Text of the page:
The Wabash Conference at IUP offered professors of religion and theology from all SSHE colleges and universities an opportunity to come together and exchange ideas, values, and goals for their religious studies curricula.
Created and sustained by grants from Lilly Endowment Inc., the Wabash Center for Teaching and Learning in Theology and Religion seeks to strengthen and enhance education in North American theological schools, colleges, and universities. See Wabash Center mission.
“Teaching Religious Studies Courses at a State University in Pennsylvania,” a series of conferences at IUP funded by the Wabash Center for Teaching and Learning in Theology and Religion, 2006-2009.
The Wabash grant was awarded to the Department of Religious Studies at IUP in 2006 to fund a series of three annual two-day workshops/conferences at IUP about teaching religious studies courses at state universities. In addition to a focus on teaching strategies, each year also had a sub-theme around which to orient pedagogical discussions. Participants included IUP faculty from the Department of Religious Studies, colleagues from across the Pennsylvania State System of Higher Education, and several guest speakers who spoke on aspects of different world religions. A number of the participants have contributed to an online source book to teaching religious courses at secular institutions. Resources for Teaching Religious Studies Courses.
The first conference (May 18-19, 2007) had the sub-theme “Critical Thinking on Women and Religion.” The guest speakers were Sara Nomani, a freelance journalist, author, and activist for women’s rights in Islam from Morgantown, W.Va.; the Venerable Professor Yifa, a Buddhist nun and the chair of the Religious Studies Department at the University of the West in Rosemead, Calif.; and Professor Anne Clifford, a Catholic theologian and professor at Duquesne University in Pittsburgh. Each of the speakers discussed women’s issues and feminism within their own traditions. Professor Sherry Rowley of York University in Toronto of the University of Toronto, a specialist in interdisciplinary feminist studies as well as an award-winning teacher, engaged participants as the year’s pedagogical expert.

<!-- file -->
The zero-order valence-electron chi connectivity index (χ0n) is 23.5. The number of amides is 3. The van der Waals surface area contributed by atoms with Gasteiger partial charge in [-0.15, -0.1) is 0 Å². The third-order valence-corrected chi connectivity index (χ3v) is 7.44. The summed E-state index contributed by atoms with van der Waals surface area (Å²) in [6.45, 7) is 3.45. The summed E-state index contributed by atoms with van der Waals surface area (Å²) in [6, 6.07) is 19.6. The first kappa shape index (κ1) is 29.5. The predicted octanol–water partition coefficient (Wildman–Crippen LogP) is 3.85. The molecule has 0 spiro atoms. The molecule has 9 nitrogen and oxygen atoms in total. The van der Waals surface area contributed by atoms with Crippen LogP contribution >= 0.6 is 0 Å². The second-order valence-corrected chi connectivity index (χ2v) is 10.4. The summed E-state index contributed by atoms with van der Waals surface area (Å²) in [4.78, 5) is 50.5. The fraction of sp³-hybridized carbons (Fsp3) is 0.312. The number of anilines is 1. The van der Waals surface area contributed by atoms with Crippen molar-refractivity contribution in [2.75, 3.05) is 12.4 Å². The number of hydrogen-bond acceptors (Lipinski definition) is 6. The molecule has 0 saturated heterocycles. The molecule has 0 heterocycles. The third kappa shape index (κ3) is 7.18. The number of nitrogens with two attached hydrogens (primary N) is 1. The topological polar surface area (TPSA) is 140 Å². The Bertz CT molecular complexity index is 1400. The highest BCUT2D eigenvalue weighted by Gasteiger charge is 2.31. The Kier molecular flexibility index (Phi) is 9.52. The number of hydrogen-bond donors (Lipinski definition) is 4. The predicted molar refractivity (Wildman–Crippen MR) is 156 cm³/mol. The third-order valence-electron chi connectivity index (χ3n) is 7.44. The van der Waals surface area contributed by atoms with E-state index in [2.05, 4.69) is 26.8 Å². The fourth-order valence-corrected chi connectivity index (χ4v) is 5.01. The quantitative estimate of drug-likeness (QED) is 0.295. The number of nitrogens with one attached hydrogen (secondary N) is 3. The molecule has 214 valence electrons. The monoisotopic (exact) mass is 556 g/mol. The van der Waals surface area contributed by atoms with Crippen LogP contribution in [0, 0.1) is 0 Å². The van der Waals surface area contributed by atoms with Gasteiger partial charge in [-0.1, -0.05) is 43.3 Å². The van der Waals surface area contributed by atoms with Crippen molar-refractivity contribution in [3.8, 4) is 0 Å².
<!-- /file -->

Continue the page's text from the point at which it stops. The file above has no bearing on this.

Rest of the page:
The second conference (May 30-31, 2008) had the sub-theme “Religion and Media.” Our guest speakers were Asra Nomani, a freelance journalist, author, and now leader of the Daniel Pearl Project at Georgetown University; Dr. Paul Rose, professor of European History and Mitrani Professor of Jewish Studies at the Pennsylvania State University; and Christine Wicker, a journalist for the Dallas Morning News and author of several books on religion in America. Ms. Nomani considered the media’s difficulties in dealing with Islam, in her “Islam and the Media: What We Get Right and What We Get Wrong.” Professor Rose treated anti-Semitism in society and the media in, “How A Culture Becomes Antisemitized: The Shift in British Mentality and Media from 1983‑2008." Ms. Wicker dealt with the media’s reporting on religion in America, in “We've Been Duped and the Media Helped It Happen.” The year’s pedagogical expert was Professor Eugene Gallagher, Rosemary Park professor of Religious Studies at Connecticut College, who, in addition to being an award-winning teacher at his university and in the state of Connecticut, is a specialist in modern religious movements. Professor Gallagher titled his contribution “Teaching for Religious Literacy” and led very productive roundtable discussions on pedagogy.
The third and final conference (April 17-18, 2009), had as its sub-theme, “Religion and Violence, and the Response of the Public Intellectual.” The three guest speakers this year were: Professor A. Holly Shissler, director of the Center for Middle Eastern Studies at the University of Chicago; Asra Nomani, a freelance journalist, author, and leader of the Daniel Pearl Project at Georgetown University; and Professor Sathianathan Clarke of Wesleyan Theological University.
Dr. Shissler spoke on the topic, “Critic or Apologist, Loyal Citizen or Fellow Traveler? Middle East Specialists in the post-9/11 Age.” She addressed political issues she had confronted during her tenure as director of the Middle Eastern Studies program at the University of Chicago. Ms. Nomani’s talk was titled, “Ivory Tower 2.0: How (and Why) Academics Can Use the Media to Become Public Intellectuals—Especially on Issues of Religion and Violence.” She was concerned with persuading and aiding our attendees to try to publish their ideas in the mainstream media, not only in academic publications. Finally, Dr. Clarke, an expert on the interactions between India’s Hindus and Christians, spoke on “Hindu Fundamentalism, Dalit Assertion and Organic Violence.”
The conference series was a great success, and the IUP Department of Religious Studies is grateful to the Wabash Center for funding and support.
For further information, please visit the Wabash Center website.
Professors who were in attendance: Dr. Kwasi Yirenkyi, Dr. James Gibson, Dr. Theresa Smith, Dr. Tamar Reich, and Dr. Tawny Holm.